Interesting GI .38 Special box....see photos

I saw this empty box in a gun shop while driving home from the Coeur d Alene cartridge show last weekend. It wasn’t for sale but I did get to snap a few photos of it.

I don’t recall ever seeing a modern U.S. Military ammo box marked as reloaded ammuniton. Have I just lead a sheltered life or is this an uncommon box? I thought it was pretty neat.

I picked up two boxes of these at SLICS two years ago. Here it he write up I used when I sold one:
“A 1960s attempt to cut costs (some AF guy must have been court martialed for thinking that way…) by using reloaded ammo for training. This was contracted to Midwest Reloading Service and the box reflects that and the contract number, etc. The ammo has the standard M41 FMJ bullets, and a mix of nickeled and brass cases with a variety of headstamps. Many of the primers show some deformation from crud in the primer seating tool. Reportedly the AF was not pleased with this ammo and dropped the idea. Nothing has ever been too good for our flyboys in blue, so spare no expense- let the Army or Navy cut their budgets…”

what is the point of the label saying that the cartridges are not suitable for non-military use, when the cartridges were only .38 Special ball rounds?

Falcon, you never ever want to be using reloads on active service. I imagine the warning is because the rds will have been reloaded for specific Model .38 Spl Revolvers.

That warning appears on many boxes of the M41 ball ammo. There may be a safety reason related to presures or something, but my gut feeling is that it was to discourage pilferage for private use. Just a hunch.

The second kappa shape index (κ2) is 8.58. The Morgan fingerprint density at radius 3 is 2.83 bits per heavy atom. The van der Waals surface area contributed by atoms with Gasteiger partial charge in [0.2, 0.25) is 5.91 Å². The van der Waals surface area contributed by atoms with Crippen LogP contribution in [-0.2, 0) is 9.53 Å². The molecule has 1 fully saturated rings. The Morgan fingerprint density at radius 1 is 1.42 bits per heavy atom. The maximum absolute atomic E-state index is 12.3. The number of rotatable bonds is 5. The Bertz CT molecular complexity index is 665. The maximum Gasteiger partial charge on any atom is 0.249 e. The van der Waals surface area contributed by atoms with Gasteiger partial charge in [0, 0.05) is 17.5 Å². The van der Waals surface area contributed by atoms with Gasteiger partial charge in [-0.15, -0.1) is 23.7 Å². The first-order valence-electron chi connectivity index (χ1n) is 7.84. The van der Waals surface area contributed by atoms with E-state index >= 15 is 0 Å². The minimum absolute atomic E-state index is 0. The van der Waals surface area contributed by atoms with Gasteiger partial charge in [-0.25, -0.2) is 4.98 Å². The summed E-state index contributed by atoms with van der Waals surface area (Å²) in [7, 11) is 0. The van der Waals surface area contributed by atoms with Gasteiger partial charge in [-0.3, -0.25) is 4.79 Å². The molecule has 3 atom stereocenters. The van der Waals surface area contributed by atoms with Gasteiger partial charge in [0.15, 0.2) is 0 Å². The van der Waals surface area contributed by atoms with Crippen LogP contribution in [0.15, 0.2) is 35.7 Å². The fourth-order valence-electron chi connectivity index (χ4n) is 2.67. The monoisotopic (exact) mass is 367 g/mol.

I also thought that discouraging pilferage was the only reason. Wouldn’t they be used in ordinary S&W Victory or similar revolvers? Making pressure differences unlikely. I also think it is unlikely they would be anything specialised if they are only for training.

A very interesting posting. I have never seen any U.S. box like this before, although I have a .45 Auto box from a Philippine Army Reloading plant, that had RPA headstamps and lead RN bullets.

Whatever the reason for the warning about unsuitability for civilian and police use, it is a good warning for any purpose other than punching paper. The G.I. 130 grain .38 Special FMJ RN bullet is about as poor a choice as anyone could make for a self-defense load. Of course, the military have no choice but to use it because of the various conventions against military use of expanding bullets.

Falcon, by the time this ammo was made, I think the Air Force was already using a lot of Smith and Wesson Model 15s, especially in the Air Police, the revolver that originally was called the Combat Masterpiece. Pretty much just a Military & Police Model (Victory Model the same), but with adjustable rear sight and ramp front sight. A very good revolver. I am sure they had M&Ps and perhaps some military Victory Models (in .38 Special, not the .380 British (.38 S&W) caliber which was supplied to England) left in service, as well.